How Things Work: Personal Digital Assistants

Credit: Alan Vangpat/Senior Staff Credit: Alan Vangpat/Senior Staff

Each year, companies announce a new slew of cell phone features. Personal digital assistants, like Siri for Apple’s newest iPhone and Iris for Android phones, have made using cell phones easier than ever before. These digital assistants make using a cell phone more intuitive: Instead of having to press buttons to give commands, one can simply talk to the cell phone as if it were another person.

The technology underlying these digital assistants has some of its roots in our campus.

In May 2003, the Defense Advanced Research Projects Agency initiated a project called Cognitive Assistant that Learns and Organizes (CALO) under its Personal Assistant that Learns program. The CALO program brought researchers from several universities, including Carnegie Mellon.

Alex Rudnicky, a research professor in the computer science department involved with the project, described CALO as having “revolved around the notion of having a computer system that would know about you, things you liked, and provide you access to information.” CALO was run by SRI International, an independent non-profit research institute that conducts contract research for government and business agencies. In 2010, Apple acquired Siri from SRI International and released it as an app.

Personal digital assistants require the use of two technologies: voice recognition and information synthesis.

Voice recognition helps the devices accurately convert human sounds into words, while information synthesis interprets what the human user needs and finds the information needed to complete the request.

According to the website SmartPlanet, voice recognition technologies have been around since 1940. Scientist at Bell Laboratories Homer Dudley patented a machine called the “Parallel Bandpass Vocoder,” which could recognize and output sounds based on what it heard. The first technologies of this kind could only recognize a few words by comparing them to signals in their memories and selecting the ones that best matched.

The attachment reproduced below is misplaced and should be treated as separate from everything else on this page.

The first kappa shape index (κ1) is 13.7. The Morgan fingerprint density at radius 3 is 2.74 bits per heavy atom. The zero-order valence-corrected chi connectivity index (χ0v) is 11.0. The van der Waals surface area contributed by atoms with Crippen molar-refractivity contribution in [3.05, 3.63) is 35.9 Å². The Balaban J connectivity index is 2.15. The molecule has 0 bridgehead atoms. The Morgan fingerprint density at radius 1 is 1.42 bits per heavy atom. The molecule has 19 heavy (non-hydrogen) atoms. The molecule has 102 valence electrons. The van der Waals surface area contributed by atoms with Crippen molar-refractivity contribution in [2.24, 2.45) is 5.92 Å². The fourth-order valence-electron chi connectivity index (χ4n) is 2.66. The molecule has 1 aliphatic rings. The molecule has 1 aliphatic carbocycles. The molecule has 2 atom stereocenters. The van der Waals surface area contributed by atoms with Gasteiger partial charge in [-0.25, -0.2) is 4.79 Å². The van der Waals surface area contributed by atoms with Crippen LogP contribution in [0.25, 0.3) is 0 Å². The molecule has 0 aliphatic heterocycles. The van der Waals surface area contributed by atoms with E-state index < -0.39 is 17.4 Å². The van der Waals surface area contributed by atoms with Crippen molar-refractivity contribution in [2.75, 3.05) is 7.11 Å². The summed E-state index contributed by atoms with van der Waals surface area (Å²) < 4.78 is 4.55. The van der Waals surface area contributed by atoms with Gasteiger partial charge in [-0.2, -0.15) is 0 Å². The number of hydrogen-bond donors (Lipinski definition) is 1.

Since then, the technology has become more flexible and accurate, but its basic structure has remained the same. Because machines are not capable of understanding human speech, the best they can do is form reasonable guesses about what certain words sound like and when humans are likely to speak certain words.

Madison Calhoun, a sophomore chemical and biomedical engineering major, is a longtime iPhone user. Calhoun said that “while the technology is an improvement over what came before and is very convinient, it’s still not very good at recognizing voices.” However, as more people use voice recognition technologies, the more data these machines gather and the more intelligent they become.

After voice recognition, personal digital assistants synthesize the information that a user requests. This essentially involves a form with several slots for questions. “For each slot you have a question, like ‘Where do you want to fly?’ ” Rudnicky explained.

The digital assistant’s software comes with many such forms, and attempts to fit the words it hears into one of them.

For example, the software might have a form for looking up restaurants nearby. This form might have a blank space to be filled with the type of cuisine that the user wants.

If the digital assistant hears the phrase “Japanese food” in the user’s request, it could make use of the keyword “food” to realize that the user wants to look up restaurants. Then, it could default to this form, fill in the missing information, and perform a search for local Japanese restaurants. If the form is incomplete, the digital assistant might ask questions or ask the user to provide more details.

Digital assistants also continuously improve themselves by tailoring to their users; when a user tells the phone it is wrong, the phone remembers this and learns from its mistakes by fine tuning its algorithms to match the user’s needs. While this might sound long and complex, Rudnicky said that “a lot of these things whittle down to a fairly simple process.”

The technology behind personal digital assistants is still fairly new, but one of the limitations Rudnicky would like to see it overcome is its exclusivity to smartphones. The machines could also be more intuitive and more accurately understand a wider set of accents and colloquialisms. Until then, Calhoun said that she will stick to “typing with her fingers because it’s much faster most of the time.”